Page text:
Overnight parking ban could be brought in on Bristol Downs to deter van dwellers

Francis Hawkins / SWNS.com
Anybody caught parking overnight on certain roads could be fined £500

An overnight parking ban could be brought in on the Downs in Bristol to deter the rising number of van dwellers staying there long term.

Advisers suggested that anybody caught parking overnight on certain roads could be fined £500 and any vans without a registration plate towed away.

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At least 60 vans are thought to be parked on the Downs long term, with people choosing to live on them for a variety of reasons. One reason is van dwellers have much cheaper living costs compared to people renting a house or flat, and rents in Bristol are rapidly increasing.

But local councillors say they receive lots of complaints about the vans, and some people want an “unadulterated” view of the large park in north Bristol. Banning overnight parking could encourage van dwellers to move elsewhere, according to the Downs Advisory Panel.

The parkland is run by the Downs committee, made up of Bristol councillors and members of the Society of Merchant Venturers. They agreed to set up a new advisory panel earlier this year, after complaints about a lack of democratic involvement in how the Downs are run.

Robert Westlake, chair of the new Downs Advisory Panel, told the committee they should ask Bristol City Council to consider a ban, during a public meeting on Monday, September 18. The ban would affect anyone parking on Circular Road or Ladies Mile from 1am to 4am.

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Mr Westlake said: “On the last count I did, there were over 60 [vans], and they’ve now spread onto Ladies Mile and Circular Road. This situation is likely to get even worse. The panel discussed that these areas could and should be reclaimed.”

A temporary total ban was recently in place during the Forwards Festival, which was held on the Downs at the start of September. But one concern about the idea is that the “draconian” ban would just move the van dwellers elsewhere in Bristol.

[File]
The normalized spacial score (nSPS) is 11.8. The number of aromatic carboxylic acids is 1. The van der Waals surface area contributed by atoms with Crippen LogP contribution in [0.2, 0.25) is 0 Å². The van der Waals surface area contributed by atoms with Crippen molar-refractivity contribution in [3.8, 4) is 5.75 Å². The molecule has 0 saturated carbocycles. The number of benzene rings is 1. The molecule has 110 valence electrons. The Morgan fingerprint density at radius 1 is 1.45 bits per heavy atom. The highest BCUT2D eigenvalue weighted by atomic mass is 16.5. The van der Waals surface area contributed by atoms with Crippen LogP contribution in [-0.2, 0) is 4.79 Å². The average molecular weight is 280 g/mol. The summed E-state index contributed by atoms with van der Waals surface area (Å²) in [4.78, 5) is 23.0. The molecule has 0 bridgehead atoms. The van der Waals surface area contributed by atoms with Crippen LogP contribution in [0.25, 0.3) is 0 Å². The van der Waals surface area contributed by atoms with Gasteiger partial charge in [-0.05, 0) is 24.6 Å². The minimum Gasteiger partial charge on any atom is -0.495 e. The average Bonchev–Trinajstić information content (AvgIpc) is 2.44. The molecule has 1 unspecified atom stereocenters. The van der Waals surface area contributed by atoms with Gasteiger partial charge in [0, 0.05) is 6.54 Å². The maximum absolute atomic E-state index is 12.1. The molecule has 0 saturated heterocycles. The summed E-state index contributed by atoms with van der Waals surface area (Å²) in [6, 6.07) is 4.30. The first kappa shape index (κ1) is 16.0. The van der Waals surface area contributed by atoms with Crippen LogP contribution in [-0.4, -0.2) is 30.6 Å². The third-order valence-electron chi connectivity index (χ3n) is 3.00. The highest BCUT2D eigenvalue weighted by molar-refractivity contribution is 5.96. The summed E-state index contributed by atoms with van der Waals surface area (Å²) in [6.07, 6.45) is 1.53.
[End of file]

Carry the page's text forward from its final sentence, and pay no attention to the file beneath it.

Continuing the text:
Green Councillor Paula O’Rourke, representing Clifton, said: “I would find it really very hard to just expel the problem elsewhere in other parts of the city. What we need to explore is meanwhile use of sites. We have van dwellers who have nowhere else to live, it’s a very complicated problem.

“I get these emails all the time from people who live adjacent to the Downs, because I represent them. I want to represent them and I want them to have what they want, which is a clear and unadulterated view of the Downs. But equally, in my heart, I do have a concern about just doing something which would be quite draconian, unless the city can find them somewhere else to go.”

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The Downs committee does not have the power to bring in a parking ban, but they could suggest the idea to the council, which does have the power as the highways authority. A traffic regulation order would have to be consulted on before any new ban is introduced.

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